Few things are stupider than ghost hunting shows. Ghost Adventures, The Dead Files, Ghost Hunters and Ghost Hunters International. Astoundingly, dumb people flock to their television sets to watch a bunch of bros on night-vision cameras yelling, “yo, you hear that!” and “that’s freaky, bro” — which sounds like an amateur porno but is somehow a lower form of entertainment. Yet these shows proliferate because there are people willing to believe implausible hocus-pocus.
The company hopes to triple its staff and quadruple revenue, and hopes a rebranding strategy will help the company reach its revenue and employment goals. Amish Cabinets USA owner Danny McGeady has some lofty goals for the next few years. The Beavercreek cabinet retailer hopes to triple his staff, quadruple revenue and rebrand the company. And he wants to do so without compromising the culture and simplicity of the business he started for those same reasons.
Talking Business: How to Get the Most Out of Joint VenturesBritish Retail Consortium Weighs in on Preferred Brexit Journey for Retailers and ConsumersThink Your Market Is Global? Then Global Consumer Regulators Likely Are Watching Your BusinessFashion is all about making the old new again, and the well-established concept of a joint venture as a mechanism to extend a brand’s global reach is currently on trend explains Carol Osborne.
Muck Rack makes it simple to find people, tweets, or articles that mention any name, keyword, company, hashtag etc. We've compiled this guide to help you make the most of your search.
Selecting a term
Start searching tweets, articles from media outlets, articles mentioned in tweets, journalists'
names, titles and bios with some suggested searches:
Companies or Topics (e.g. iPhone, Microsoft)
Phrases (e.g. "cloud computing") — use quotes to keep the terms together
Twitter handles (e.g. @username) — returns those who have mentioned or replied to
Names (e.g. "David Pogue")
Hashtags (e.g. #sxsw, #london2012)
Bio details (e.g. vegan, Olympics, father)
Muck Rack's Advanced Search allows for many boolean operators.
Find results that mention multiple specified terms, use AND or
+. For example, ensure each result contains both Elon Musk and Mark Zuckerberg by
searching Musk AND Zuckerberg or Musk + Zuckerberg.
Use the operators OR or , to broaden your search when you'd like either of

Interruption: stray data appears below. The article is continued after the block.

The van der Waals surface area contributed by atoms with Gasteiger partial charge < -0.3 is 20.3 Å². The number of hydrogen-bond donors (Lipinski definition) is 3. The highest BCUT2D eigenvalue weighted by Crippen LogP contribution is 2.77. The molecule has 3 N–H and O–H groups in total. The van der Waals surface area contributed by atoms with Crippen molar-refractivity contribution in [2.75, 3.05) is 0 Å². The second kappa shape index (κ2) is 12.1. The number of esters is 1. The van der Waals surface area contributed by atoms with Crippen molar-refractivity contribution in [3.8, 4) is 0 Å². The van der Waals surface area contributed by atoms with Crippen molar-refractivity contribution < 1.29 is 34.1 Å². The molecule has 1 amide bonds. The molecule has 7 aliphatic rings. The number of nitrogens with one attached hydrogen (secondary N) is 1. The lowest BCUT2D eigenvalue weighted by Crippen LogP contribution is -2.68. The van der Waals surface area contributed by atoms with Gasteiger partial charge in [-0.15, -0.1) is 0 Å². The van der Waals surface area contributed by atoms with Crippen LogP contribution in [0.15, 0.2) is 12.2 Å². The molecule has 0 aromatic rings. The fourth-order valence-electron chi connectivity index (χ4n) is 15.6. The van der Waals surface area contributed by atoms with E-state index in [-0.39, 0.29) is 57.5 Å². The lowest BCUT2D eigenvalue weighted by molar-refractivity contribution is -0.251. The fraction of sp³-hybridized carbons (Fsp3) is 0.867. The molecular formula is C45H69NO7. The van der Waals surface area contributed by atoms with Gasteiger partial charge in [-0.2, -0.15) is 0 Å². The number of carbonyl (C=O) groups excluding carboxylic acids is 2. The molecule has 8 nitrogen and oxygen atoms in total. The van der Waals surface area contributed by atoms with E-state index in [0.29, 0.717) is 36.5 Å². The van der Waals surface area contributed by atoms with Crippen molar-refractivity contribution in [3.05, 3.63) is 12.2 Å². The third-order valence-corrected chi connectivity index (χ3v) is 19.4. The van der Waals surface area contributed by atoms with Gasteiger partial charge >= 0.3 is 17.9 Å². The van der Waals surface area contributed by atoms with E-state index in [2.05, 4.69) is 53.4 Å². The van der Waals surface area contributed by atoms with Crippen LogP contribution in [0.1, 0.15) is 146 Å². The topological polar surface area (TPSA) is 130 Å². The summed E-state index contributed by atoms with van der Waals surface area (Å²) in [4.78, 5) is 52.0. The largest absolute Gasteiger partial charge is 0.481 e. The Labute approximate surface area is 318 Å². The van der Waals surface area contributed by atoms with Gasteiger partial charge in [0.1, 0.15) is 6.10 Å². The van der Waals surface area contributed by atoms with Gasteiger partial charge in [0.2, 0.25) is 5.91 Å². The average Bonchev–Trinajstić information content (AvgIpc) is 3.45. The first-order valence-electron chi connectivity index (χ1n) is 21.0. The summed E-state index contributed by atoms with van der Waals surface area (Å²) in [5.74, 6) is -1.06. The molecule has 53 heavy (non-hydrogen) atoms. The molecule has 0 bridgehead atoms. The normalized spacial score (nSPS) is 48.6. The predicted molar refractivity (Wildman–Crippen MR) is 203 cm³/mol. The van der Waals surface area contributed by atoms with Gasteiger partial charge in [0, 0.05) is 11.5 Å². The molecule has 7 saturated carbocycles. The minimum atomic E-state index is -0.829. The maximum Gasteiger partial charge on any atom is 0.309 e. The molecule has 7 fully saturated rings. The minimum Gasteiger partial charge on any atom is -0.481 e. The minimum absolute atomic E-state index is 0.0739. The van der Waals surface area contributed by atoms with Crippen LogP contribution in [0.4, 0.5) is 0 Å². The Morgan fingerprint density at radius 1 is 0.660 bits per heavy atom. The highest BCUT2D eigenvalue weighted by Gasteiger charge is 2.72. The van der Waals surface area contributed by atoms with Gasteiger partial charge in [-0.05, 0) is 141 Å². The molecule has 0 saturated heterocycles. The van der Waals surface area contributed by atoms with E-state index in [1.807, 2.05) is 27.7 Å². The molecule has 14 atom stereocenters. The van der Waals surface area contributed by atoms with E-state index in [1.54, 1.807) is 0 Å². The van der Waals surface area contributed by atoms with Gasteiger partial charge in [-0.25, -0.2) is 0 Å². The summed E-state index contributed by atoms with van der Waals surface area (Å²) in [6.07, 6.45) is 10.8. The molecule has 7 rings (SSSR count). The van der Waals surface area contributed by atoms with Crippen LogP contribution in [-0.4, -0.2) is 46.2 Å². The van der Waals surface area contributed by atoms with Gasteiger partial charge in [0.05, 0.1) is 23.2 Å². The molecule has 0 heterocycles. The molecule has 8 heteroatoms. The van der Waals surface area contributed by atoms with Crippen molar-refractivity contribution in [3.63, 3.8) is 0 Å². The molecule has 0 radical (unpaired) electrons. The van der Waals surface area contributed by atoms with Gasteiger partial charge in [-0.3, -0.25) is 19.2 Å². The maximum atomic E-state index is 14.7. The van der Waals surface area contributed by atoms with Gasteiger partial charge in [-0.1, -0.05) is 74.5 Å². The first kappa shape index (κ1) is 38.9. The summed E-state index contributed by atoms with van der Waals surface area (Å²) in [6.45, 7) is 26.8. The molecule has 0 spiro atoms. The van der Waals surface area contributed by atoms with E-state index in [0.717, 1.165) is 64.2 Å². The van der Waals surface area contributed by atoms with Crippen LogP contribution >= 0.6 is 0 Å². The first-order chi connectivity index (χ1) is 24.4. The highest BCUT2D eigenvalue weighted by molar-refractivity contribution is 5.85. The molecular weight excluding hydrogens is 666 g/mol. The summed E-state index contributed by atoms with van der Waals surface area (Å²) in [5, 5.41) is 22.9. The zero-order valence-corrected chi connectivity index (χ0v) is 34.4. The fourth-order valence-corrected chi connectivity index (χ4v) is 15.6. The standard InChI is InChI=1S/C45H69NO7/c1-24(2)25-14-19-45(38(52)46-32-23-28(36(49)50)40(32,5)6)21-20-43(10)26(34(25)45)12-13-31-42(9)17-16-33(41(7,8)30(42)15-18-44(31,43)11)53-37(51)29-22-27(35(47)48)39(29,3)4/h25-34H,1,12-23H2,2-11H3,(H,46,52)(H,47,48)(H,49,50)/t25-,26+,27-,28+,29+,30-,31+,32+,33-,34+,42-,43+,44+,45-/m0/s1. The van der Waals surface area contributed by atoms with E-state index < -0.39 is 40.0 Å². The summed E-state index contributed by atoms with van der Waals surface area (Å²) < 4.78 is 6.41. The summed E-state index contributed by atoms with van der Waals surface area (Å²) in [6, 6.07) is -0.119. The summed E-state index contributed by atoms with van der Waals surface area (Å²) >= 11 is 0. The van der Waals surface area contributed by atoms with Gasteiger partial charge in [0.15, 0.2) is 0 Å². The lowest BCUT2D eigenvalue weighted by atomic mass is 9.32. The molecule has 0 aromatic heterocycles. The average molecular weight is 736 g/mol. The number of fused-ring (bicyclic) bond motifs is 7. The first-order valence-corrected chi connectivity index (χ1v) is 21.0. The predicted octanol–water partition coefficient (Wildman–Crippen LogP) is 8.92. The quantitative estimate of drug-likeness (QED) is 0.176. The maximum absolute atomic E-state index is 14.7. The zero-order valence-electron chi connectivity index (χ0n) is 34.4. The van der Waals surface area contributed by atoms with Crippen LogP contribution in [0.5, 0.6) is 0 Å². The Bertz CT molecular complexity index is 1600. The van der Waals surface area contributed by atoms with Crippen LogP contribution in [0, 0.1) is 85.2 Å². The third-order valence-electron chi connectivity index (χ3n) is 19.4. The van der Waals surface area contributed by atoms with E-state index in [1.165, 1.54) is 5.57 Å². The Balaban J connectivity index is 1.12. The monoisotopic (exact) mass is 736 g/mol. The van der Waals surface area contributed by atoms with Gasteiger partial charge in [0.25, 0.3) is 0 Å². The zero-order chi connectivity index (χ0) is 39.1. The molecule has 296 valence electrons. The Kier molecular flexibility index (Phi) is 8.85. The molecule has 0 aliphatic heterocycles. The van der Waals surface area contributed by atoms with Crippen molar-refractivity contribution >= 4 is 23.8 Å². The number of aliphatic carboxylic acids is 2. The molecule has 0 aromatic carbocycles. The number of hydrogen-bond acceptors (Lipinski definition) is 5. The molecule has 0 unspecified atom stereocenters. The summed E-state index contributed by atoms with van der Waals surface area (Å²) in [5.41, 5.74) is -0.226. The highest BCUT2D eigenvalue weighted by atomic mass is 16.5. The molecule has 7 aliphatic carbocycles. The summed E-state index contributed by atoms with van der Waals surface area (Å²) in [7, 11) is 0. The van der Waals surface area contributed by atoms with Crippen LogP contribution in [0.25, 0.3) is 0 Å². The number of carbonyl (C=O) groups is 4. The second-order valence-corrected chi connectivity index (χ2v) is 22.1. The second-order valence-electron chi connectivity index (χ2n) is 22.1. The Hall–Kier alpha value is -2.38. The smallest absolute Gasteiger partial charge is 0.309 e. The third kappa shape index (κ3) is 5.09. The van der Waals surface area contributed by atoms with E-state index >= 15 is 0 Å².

multiple terms to appear in results. (This is the default behavior of our search when no operators
are used). For example, results will contain either cake or cookie by searching cake OR cookie or cake,cookie
Use NOT or - to subtract results from your search. For
example, searching Disney will yield results about the Walt Disney Company as well as Walt Disney
World Resort. To exclude mentions of Disney World, search for Disney -World or Disney
When using one of these operators with a phrase, enclose it in quotation marks. For example, you can
find results about smartphones excluding Apple's iPhone 4S by searching smartphone -"iPhone
Exact case matching or punctuation
If you're searching for a brand name or keyword that relies on specific punctuation marks or capitalization, you can
find results that match your exact query by adding matchcase: before the keyword you're searching for, like matchcase:E*TRADE .
Use parentheses to separate multiple
boolean phrases. For example, to find journalists talking about having fun in Disney World or
Disneyland, search for ("disney world" OR disneyland) AND fun.
An asterisk can be used to search for any variation of a root word truncated by the asterisk. For example, searching for admin* will return results for administrator, administration, administer, administered, etc.
A near operator is an AND operator where you can control the distance between the words. You can vary the distance the near operation uses by adding a forward slash and number (between 0-99) such as strawberries NEAR/10 "whipped cream", which means the strawberries must exist within 10 words of "whipped cream".